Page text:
“All this blood better not turn me into a vampire,” she muttered, and almost spat his finger out. Then she looked at the moistened digit, at him, and blushed as if thinking of something other than his finger sliding between her lips.
Lust strafed the unexpected jealousy that still gripped him. Never before had she looked at him that way. Finally, she saw him as a man, and judging from that blush, a man she was having naughty thoughts about.
It took all his control to wipe his finger as if nothing had occurred. She wasn’t ready to act on the thought. From her expression, it was already gone, but it had been there.
“Trust me, luv, this won’t turn you into a vampire,” he said. “Since you keep fretting about it, however, I’ll tell you how it works. First, I’d have to drain you to the very point of death. Then, I’d open a vein, and let you drink from me until you were stuffed full of my blood. Only that would trigger the change. These measly drops aren’t doing more than healing your injuries. They’re probably not even enhancing your strength, so stop fretting every time you have to lick a few bits off my pieces.”
Her face turned scarlet, and not from any lustful twinges this time. She simply couldn’t handle even unintended innuendo.
“That’s another thing you have to stop,” he said, addressing it head-on. “You can’t turn red as a sunset while pretending to be a confident, horny woman. No bloke’s going to believe that act if he says ‘cock’ and you faint. Your virginity’s going to get you killed.”
“I’m not a virgin,” she countered.
Insane jealousy slammed him, until he couldn’t think past the need to kill any man who’d touched her. Right then, he was every inch the monster she’d repeatedly accused him of being.
“…change the subject,” she was saying. “We’re not friends. I don’t want to discuss this with you.”
Entirely reasonable. Her sexual history was her business, not his. But when he opened his mouth, none of those logical statements came out. Only his maddened jealousy did, inflamed by his feelings for her and the seething territoriality that all vampires had.
“Well, well, well. Kitten’s catted around, has she?”
Shut it, fool! the sane part of him urged. Shut it now!
But he didn’t. “Chap must be quite a lad. Is he waiting for you to finish your training? Or did you tire of him? Didn’t peg you for the promiscuous type, but then you did offer me a taste when we first met. I wonder–did you plan on staking me before or after you got your itch scratched? What about the other vampires? Did they die with smiles on their faces–”
She slapped him.
He’d never deserved it more. He only caught her wrist when she tried it again because her violence fed the beast that he was now using all his strength to contain.
She whipped her free hand at his cheek. He caught that, too. Then, her expression tore through his insanity. If anyone else had caused her that level of hurt, he’d rip them to pieces.
“Don’t talk to me that way, scum.” Her voice shook. “I’ve heard enough of it. Just because my mother had me out of wedlock, our stupid neighbors thought she was a slut, and me, too, by default. Not that it’s your business, but I’ve only been with one guy, and he dropped me right afterward, so no, I didn’t duplicate the sexual escapades of my peers. Now, I mean it, we are never talking about this again!”
Rage and humiliation had her panting, and her pulse lashed him with its rapid beat. He barely even registered the ”scum” insult. He was too gutted for causing her such pain.
“Kitten, I apologize.”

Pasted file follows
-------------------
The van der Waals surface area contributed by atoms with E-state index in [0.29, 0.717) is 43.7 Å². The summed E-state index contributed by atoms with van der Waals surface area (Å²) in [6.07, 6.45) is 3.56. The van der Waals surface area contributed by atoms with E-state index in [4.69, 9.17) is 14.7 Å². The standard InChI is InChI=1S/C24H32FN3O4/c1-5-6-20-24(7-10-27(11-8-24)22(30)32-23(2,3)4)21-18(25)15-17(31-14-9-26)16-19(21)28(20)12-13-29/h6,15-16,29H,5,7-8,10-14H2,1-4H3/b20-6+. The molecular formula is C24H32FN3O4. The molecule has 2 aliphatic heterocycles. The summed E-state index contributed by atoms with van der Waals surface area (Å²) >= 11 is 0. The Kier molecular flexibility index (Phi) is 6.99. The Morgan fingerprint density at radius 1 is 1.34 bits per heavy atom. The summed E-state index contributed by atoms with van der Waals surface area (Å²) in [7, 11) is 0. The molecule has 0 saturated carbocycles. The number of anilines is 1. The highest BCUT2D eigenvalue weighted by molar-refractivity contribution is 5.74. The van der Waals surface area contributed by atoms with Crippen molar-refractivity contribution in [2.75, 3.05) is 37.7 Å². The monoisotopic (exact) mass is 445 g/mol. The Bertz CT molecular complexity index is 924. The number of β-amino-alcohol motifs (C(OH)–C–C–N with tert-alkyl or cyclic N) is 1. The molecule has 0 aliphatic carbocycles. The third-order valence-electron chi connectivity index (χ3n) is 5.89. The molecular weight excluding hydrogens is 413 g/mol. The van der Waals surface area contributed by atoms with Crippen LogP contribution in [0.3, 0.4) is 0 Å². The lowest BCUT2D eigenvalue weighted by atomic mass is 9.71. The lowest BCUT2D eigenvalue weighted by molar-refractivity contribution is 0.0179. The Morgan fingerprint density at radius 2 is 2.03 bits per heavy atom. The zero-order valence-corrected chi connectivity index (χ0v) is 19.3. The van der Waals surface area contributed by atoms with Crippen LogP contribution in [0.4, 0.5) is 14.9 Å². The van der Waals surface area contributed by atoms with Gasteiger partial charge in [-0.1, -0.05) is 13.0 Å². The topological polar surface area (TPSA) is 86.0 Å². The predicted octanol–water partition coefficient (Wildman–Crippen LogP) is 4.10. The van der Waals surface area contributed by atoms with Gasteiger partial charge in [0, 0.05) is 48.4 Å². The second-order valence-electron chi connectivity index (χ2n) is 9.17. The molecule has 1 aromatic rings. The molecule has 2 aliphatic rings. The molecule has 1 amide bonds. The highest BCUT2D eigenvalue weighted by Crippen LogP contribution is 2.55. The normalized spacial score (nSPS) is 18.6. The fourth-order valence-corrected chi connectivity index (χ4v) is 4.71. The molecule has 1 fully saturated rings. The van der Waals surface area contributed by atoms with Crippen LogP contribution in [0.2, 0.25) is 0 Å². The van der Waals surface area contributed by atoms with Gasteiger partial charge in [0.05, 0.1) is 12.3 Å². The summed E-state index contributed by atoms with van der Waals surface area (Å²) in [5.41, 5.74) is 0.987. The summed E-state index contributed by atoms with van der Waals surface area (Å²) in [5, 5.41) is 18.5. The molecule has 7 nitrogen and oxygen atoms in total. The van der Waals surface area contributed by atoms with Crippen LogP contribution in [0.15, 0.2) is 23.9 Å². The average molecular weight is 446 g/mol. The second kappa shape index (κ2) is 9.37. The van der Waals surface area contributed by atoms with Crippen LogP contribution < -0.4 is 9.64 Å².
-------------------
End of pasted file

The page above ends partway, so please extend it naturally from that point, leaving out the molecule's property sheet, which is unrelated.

It wasn’t nearly enough, but how could he explain the reason behind his sudden, unhinged attack? Besides, his lack of control was his problem, not hers. So, he went with the logic that had failed him before.
“I had no right to say that to you. No one does. But just because your ignorant neighbors took their bigotry out on you and your mum, or some pimply teenager pulled a one-nighter–”
“Stop it,” she interrupted, tears brightening her eyes. “Just stop. I can do the job, I can fake sexy, horny, whatever. But we are not discussing this.”
As if he cared about the bloody job! “Look, luv–”
“Bite me,” she spat, and stalked off.
Bones stayed where he was until the last echoes from her footsteps dissipated. Stalactites on the antechamber’s ceiling caught the additional lights he’d set up for her, scattering them over the ground like discarded stars. He’d also gotten a couch for her to sit on, a table so she had something to set her belongings on, a telly to watch if she ever stayed past her training schedule–she hadn’t, but one day, she might–and space heaters so she would no longer shiver in the cave’s naturally chilly temperature. Now, every item mocked him with her absence, and when the extended silence confirmed that she was truly gone, he felt more alone than he had in decades.
Everything that mattered most to him had just left.
Bones took another few minutes to feel every bit of the blame, regret, and loneliness that his actions had wrought. Then, he resolved to fix what he’d broken between them.
Advice would help. He was hardly the first vampire to fall victim to preternaturally psychotic possessiveness. They’d found a way to function through it. He could, too.
Bones pulled out his mobile, scrolled, and hit “call” on his best mate’s name. Charles answered on the second ring.
“Crispin! How goes it? Still in New Orleans?”
“I’m in Ohio now,” Bones replied, used to Charles calling him by his birth name. Bones did the same despite Charles long ago renaming himself Spade–the tool he’d been assigned back when they were both prisoners at the New South Wales penal colonies in the late seventeen hundreds.
“’Fraid this isn’t a social call, Charles. I’m in over my head with a particular situation.”
Charles let out an indulgent laugh. “What are the lovely lasses’ names? Or are there too many for you to remember?”
A grim smile stretched Bones’s lips. “It’s only one lass, and I’m more than a little in love with her.”